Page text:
What Most Voters Get Wrong About 'The Other Side'
Newsy's Datalogue series breaks down the "perception gap" that makes American politics seem even more polarized than they really are.
It seems like politics dominate our lives these days, and yet studies and surveys show that: As voters, we have a very distorted view of people who vote the other way. Distorted by social media algorithms, opinion-driven news, and national political divisions that give an exaggerated view of the other side. As a result, we believe our political counterparts have much more extreme views than most of them actually do.
This is what researchers call the "perception gap" of American politics. That's the gap between the views we think other voters hold on the issues and the messy reality of political overlap that really exists.
How To Shrink Cows’ Huge Carbon Footprint
Are cows a problem for climate? It depends on how you raise them. Here's how regenerative grazing could help offset the greenhouse gas they emit.By Newsy
Rethinking Public Health Funding When A Pandemic Is Our Biggest Threat
Newsy's Datalogue series explores bolstering public health systems with larger budgets to arm the country with stronger pandemic preparedness.By Newsy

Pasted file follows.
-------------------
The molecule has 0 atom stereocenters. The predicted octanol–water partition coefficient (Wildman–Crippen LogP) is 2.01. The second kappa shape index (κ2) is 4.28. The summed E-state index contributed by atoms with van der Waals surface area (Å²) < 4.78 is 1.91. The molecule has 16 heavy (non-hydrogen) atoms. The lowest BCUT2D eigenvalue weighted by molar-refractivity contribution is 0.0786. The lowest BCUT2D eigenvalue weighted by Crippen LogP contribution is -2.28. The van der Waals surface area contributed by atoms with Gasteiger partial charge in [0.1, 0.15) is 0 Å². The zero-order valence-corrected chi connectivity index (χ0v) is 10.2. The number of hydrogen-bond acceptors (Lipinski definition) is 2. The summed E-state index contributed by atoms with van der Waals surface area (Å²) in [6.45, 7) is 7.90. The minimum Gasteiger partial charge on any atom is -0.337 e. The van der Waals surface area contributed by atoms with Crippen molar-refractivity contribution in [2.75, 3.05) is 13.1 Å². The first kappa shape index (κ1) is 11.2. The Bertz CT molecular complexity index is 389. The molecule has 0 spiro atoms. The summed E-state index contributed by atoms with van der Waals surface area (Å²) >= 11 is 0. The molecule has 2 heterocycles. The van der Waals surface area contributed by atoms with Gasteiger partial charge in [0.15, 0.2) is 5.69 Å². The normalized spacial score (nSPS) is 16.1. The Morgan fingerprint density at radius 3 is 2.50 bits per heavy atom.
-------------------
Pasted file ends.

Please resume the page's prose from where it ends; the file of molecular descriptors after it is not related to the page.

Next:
The Data That Shows We Still Don't 'Say Her Name'
Black women are killed by police at a disproportionately high rate. But even the best-known cases are unknown to the public and overlooked by media.By Jennifer Smart / Newsy
Doctors: Get Your Flu, COVID Vaccines Now To Be Safe During Holidays
There's more room for the flu and COVID to spread as restrictions subside, but not as many people are up to date on their vaccines either.By Ted S. Warren / AP
Are Donations From Billionaire Philanthropists What They Say They Are?
While many agree those dealing in philanthropy have great intentions, skeptics argue whether charity from the wealthy is actually honest.By Elaine Thompson / AP
Zelenskyy: Time's Person of the Year; Courage 'As Contagious As Fear'
Ukrainian President Volodymyr Zelenskyy was celebrated with two accolades in the same week, one from Time Magazine and another from Financial Times.By AP